Fortunately, education, gender awareness programmes and the fight to ensure gender equality has produced more progressive and liberal thinking men. Nevertheless, this is an ongoing struggle as men like Gríma still exist and women are still treated as commodities and second-class citizens. 

Women are not passive, voiceless creatures much less, Éowyn. In her own way, Éowyn fights against the barriers placed on her as a female and, with Merry, fulfil a thousand year old prophecy by slaying the Witch-king and changing the tide of the battle.

Many people think of Tolkien as in some ways anti feminist - how do you respond to that charge against him?

I believe that there is enough proof from his life and critical essays on his work to show that this assumption is unfounded. It’s been my experience that such thinking originates from critics who are not well-versed in Tolkien’s writings in the first place.

It is true that Tolkien’s stories do not have as many female characters as other, current authors do. But this is a different time. Women have since fought to remove themselves from the background and recent works depict this change. We now have Major Motokos, Anguas and Hermiones but, we cannot use our modern values and sensibilities to judge a different time. An in-depth reading of his work will show that all of Tolkien’s characters, male or female, Vala, Man, Elf or Dwarf were created realistically and in accordance to the nature of their cosmology in Middle-earth. However, this does not mean Middle-earth has no strong female characters. Lúthien, Galadriel and Haleth are such examples. Lobelia Sackville, anyone?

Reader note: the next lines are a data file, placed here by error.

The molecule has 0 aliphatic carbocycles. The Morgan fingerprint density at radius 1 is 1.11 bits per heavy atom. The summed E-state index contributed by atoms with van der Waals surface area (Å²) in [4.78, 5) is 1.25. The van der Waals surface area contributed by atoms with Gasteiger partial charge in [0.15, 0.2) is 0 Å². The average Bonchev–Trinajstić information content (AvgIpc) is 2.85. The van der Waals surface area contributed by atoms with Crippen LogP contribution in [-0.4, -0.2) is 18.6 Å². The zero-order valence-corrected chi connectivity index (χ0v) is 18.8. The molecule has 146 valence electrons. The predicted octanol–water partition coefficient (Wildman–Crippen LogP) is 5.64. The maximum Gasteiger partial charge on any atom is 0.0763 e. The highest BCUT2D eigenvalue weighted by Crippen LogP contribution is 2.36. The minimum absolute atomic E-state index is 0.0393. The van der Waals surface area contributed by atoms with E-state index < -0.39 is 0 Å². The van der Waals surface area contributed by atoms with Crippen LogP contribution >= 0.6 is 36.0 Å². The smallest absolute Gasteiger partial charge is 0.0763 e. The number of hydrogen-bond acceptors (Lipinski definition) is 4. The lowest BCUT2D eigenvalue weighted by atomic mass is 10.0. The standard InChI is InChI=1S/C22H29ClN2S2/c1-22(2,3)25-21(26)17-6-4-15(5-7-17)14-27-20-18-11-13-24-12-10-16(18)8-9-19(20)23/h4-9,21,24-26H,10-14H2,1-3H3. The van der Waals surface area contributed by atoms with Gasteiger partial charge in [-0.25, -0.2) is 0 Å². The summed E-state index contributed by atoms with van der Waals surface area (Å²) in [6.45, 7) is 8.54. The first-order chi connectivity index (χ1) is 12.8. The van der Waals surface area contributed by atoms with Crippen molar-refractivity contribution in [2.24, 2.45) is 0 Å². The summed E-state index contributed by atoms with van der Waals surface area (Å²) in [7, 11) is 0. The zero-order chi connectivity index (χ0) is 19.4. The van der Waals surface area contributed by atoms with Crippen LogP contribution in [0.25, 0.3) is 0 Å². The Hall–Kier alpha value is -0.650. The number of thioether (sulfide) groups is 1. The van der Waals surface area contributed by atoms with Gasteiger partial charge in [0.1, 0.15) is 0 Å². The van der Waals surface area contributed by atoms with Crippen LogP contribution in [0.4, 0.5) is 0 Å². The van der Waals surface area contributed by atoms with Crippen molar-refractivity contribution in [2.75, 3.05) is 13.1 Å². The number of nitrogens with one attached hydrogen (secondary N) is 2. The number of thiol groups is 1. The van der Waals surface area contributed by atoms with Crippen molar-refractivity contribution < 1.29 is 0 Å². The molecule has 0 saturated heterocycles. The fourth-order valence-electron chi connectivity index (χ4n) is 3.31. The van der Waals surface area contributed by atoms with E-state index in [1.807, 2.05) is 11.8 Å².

How important do you think Tolkien and his works will be in the generations to come?

As important as Blake, Brontë, Rushdie and Spivak will be in the next generation. With the movie adaptations by Peter Jackson, we can rest assured that Tolkien’s works will remain relevant and continue to inspire the hearts of the generations to come. The rich blend of history, fantasy, philology and mythology used to create Middle-earth will always have an impact on the fantasy genre, art, music and popular culture.  

Besides, Tolkien’s critical essay, for instance Beowulf and the Critics and ‘On Fairy Stories,’ have left a lasting impression in the academic world. So he will always have a foot both in ‘high’ culture and ‘low-brow’ culture.

What did you think of the movie adaptation of LotR by Peter Jackson, and the fact that they are likely to be filming The Hobbit - and how should they respond to the lack of female characters in that children's work?

I really liked the movie adaptation. I have lost count of how many times I have watched it. I am looking forward to The Hobbit and hope it lives up to the Lord of the Rings trilogy.

A very charged question! Can I just ask the detractors to suck it up? Seriously though, it is a no-win situation here. Make some changes and add a token female character, the purist will complain. Stick to the original, and the feminist will complain. Maybe gender-switch a Dwarf? Someone will get their knickers in a twist.  

 Melissa, it has been a pleasure to speak with you, and I hope all readers are as informed as well as enchanted by your thoughts. See you at the Festival!

Alex Lewis.